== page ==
What is a supervolcano
A supervolcano is a extreme large volcano that has a VEI (Volcanic Explosivity Index) of 8. A supervolcano deposits more than 1,000 cubic kilometers. Like all volcanic eruptions a supervolcano occurs when the pressure of magma increases until the crust can longer handle it.
Dangers of a supervolcano
The short term dangers of a supervolcano depend on how far you from the eruption. Those living within a hundred miles of the explosion would have little chance of survival as the lava and heated gas spread out from the caldera. Those outside the 100 mile range would have to deal with volcanic ash particles in the air that can cause lung damage, clog engines and collapsing roofs. The below image shows the possible levels of ash after a Yellowstone supervolcano eruption.
The long term effects of a supervolcano are reduced sun light and volcanic particles in the air. The reduced sun light would cause global cooling and a mini ice age. This would almost completely shut down all agricultural. The volcanic particles in the air would shut down almost all transportation since the particles would clog the engines and kill most of the wildlife and farm animals. This would cause a global shutdown of commerce and people would be left to fend for themselves. The mini ice age could last up to ten years as the volcanic ash in the atmosphere slowly falls to earth.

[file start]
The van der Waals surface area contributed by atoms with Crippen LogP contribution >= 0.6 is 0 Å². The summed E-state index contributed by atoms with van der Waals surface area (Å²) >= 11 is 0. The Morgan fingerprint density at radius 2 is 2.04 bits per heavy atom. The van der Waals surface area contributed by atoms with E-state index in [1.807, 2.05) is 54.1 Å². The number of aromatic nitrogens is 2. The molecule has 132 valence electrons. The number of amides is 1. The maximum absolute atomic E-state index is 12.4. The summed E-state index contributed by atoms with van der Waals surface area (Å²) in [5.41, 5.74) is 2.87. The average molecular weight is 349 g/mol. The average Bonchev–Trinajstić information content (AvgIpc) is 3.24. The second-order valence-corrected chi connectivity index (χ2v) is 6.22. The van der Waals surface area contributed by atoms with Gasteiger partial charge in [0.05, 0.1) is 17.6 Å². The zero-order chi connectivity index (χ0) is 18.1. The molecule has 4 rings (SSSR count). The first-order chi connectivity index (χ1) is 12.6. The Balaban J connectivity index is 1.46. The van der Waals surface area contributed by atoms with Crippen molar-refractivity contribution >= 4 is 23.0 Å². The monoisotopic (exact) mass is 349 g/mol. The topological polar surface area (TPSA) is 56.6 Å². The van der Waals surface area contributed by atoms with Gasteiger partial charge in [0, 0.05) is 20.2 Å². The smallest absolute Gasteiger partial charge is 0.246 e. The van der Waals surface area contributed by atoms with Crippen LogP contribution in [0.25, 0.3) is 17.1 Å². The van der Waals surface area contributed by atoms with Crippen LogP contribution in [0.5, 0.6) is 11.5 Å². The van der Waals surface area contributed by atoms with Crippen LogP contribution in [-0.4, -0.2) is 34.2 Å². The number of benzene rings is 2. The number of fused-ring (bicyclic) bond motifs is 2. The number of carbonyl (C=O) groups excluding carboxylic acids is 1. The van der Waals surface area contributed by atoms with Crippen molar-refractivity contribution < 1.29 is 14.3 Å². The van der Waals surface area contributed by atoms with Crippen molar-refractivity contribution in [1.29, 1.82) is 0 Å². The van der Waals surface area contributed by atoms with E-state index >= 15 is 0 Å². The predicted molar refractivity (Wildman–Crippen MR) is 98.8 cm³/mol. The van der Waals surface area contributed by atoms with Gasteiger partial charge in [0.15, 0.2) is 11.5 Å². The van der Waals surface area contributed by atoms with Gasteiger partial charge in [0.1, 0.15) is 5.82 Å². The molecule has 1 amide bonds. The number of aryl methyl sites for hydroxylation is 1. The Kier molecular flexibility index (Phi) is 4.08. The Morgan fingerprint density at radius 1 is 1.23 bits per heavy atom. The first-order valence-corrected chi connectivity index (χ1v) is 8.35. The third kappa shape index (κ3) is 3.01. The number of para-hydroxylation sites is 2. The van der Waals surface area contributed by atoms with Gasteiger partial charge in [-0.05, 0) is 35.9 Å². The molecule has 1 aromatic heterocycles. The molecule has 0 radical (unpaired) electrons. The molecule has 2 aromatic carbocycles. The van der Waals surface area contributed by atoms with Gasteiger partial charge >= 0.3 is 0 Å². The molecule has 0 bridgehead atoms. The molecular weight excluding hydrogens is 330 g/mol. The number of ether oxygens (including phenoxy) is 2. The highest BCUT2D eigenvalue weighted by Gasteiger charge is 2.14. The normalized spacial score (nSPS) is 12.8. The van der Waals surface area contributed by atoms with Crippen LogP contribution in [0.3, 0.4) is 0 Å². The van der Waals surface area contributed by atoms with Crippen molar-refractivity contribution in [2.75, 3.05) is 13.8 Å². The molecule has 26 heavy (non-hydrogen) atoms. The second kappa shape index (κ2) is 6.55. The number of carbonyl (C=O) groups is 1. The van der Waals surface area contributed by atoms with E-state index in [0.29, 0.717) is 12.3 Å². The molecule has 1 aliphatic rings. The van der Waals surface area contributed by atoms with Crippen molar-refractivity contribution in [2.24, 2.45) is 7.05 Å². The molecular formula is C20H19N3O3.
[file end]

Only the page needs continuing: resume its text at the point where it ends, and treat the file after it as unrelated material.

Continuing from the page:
Past supervolcano eruptions
|Name||Location||Years ago (approx.)||Ejecta bulk volume (approx.)|
|La Garita Caldera||Colorado, United States||27,800,000||5,000 km3|
|Lake Toba||Sumatra, Indonesia||74,000||2,800 km3|
|Huckleberry Ridge eruption||Idaho, United States||2,100,000||2,500 km3|
|Atana Ignimbrite||Antofagasta, Chile||4,000,000||2,500 km3|
|Taupo Nui a tia||North Island, New Zealand||340,000||2,000 km3|
|Heise Volcanic Field||Idaho, United States||4,500,000||1,800 km3|
|Heise Volcanic Field||Idaho, United States||6,000,000||1,500 km3|
|Cerro Guacha||Sur Lípez, Bolivia||5,700,000||1,300 km3|
|Mangakino Caldera||North Island, New Zealand||1,080,000||1,200 km3|
|Oruanui eruption||North Island, New Zealand||26,500||1,170 km3|
|Cerro Galán||Catamarca, Argentina||2,500,000||1,050 km3|
|Lava Creek eruption||Idaho, Montana, and Wyoming, United States||640,000||1,000 km3|
Table source Wikipedia
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